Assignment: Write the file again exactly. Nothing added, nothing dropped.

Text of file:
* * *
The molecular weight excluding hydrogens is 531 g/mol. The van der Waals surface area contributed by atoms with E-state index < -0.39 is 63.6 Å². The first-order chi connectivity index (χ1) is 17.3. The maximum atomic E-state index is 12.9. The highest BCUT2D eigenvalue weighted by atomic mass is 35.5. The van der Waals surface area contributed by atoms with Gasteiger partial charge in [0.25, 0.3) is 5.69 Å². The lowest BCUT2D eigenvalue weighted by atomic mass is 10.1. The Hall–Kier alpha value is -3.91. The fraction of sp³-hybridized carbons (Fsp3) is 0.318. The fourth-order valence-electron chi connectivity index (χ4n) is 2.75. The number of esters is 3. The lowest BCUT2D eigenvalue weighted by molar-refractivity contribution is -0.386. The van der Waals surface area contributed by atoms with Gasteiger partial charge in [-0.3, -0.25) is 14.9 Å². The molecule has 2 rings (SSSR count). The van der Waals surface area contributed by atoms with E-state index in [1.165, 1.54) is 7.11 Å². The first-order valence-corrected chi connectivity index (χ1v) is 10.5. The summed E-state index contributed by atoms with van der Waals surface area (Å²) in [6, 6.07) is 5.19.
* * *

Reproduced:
The molecular weight excluding hydrogens is 531 g/mol. The van der Waals surface area contributed by atoms with E-state index < -0.39 is 63.6 Å². The first-order chi connectivity index (χ1) is 17.3. The maximum atomic E-state index is 12.9. The highest BCUT2D eigenvalue weighted by atomic mass is 35.5. The van der Waals surface area contributed by atoms with Gasteiger partial charge in [0.25, 0.3) is 5.69 Å². The lowest BCUT2D eigenvalue weighted by atomic mass is 10.1. The Hall–Kier alpha value is -3.91. The fraction of sp³-hybridized carbons (Fsp3) is 0.318. The fourth-order valence-electron chi connectivity index (χ4n) is 2.75. The number of esters is 3. The lowest BCUT2D eigenvalue weighted by molar-refractivity contribution is -0.386. The van der Waals surface area contributed by atoms with Gasteiger partial charge in [-0.3, -0.25) is 14.9 Å². The molecule has 2 rings (SSSR count). The van der Waals surface area contributed by atoms with E-state index in [1.165, 1.54) is 7.11 Å². The first-order valence-corrected chi connectivity index (χ1v) is 10.5. The summed E-state index contributed by atoms with van der Waals surface area (Å²) in [6, 6.07) is 5.19.